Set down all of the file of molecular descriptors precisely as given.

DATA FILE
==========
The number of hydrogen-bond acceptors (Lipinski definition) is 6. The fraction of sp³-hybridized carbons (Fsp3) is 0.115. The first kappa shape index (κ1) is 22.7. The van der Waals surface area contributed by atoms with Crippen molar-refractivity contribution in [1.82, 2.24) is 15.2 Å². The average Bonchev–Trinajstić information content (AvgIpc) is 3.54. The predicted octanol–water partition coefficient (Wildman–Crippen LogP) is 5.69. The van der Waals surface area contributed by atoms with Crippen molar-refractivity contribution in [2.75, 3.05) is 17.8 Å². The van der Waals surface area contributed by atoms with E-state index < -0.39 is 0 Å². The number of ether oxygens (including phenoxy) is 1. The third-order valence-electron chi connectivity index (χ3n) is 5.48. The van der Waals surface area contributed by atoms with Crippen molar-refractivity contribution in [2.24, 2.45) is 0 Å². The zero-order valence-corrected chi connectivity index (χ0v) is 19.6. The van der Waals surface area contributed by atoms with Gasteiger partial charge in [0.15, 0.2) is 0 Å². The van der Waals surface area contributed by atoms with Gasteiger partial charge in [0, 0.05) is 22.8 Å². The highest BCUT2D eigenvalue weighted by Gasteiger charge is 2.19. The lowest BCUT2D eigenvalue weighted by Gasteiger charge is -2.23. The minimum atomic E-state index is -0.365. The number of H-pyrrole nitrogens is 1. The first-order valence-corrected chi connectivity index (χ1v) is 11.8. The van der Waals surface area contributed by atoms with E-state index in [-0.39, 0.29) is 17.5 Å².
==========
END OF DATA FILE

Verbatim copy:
The number of hydrogen-bond acceptors (Lipinski definition) is 6. The fraction of sp³-hybridized carbons (Fsp3) is 0.115. The first kappa shape index (κ1) is 22.7. The van der Waals surface area contributed by atoms with Crippen molar-refractivity contribution in [1.82, 2.24) is 15.2 Å². The average Bonchev–Trinajstić information content (AvgIpc) is 3.54. The predicted octanol–water partition coefficient (Wildman–Crippen LogP) is 5.69. The van der Waals surface area contributed by atoms with Crippen molar-refractivity contribution in [2.75, 3.05) is 17.8 Å². The van der Waals surface area contributed by atoms with E-state index < -0.39 is 0 Å². The number of ether oxygens (including phenoxy) is 1. The third-order valence-electron chi connectivity index (χ3n) is 5.48. The van der Waals surface area contributed by atoms with Crippen molar-refractivity contribution in [2.24, 2.45) is 0 Å². The zero-order valence-corrected chi connectivity index (χ0v) is 19.6. The van der Waals surface area contributed by atoms with Gasteiger partial charge in [0.15, 0.2) is 0 Å². The van der Waals surface area contributed by atoms with Gasteiger partial charge in [0, 0.05) is 22.8 Å². The highest BCUT2D eigenvalue weighted by Gasteiger charge is 2.19. The lowest BCUT2D eigenvalue weighted by Gasteiger charge is -2.23. The minimum atomic E-state index is -0.365. The number of H-pyrrole nitrogens is 1. The first-order valence-corrected chi connectivity index (χ1v) is 11.8. The van der Waals surface area contributed by atoms with E-state index in [-0.39, 0.29) is 17.5 Å².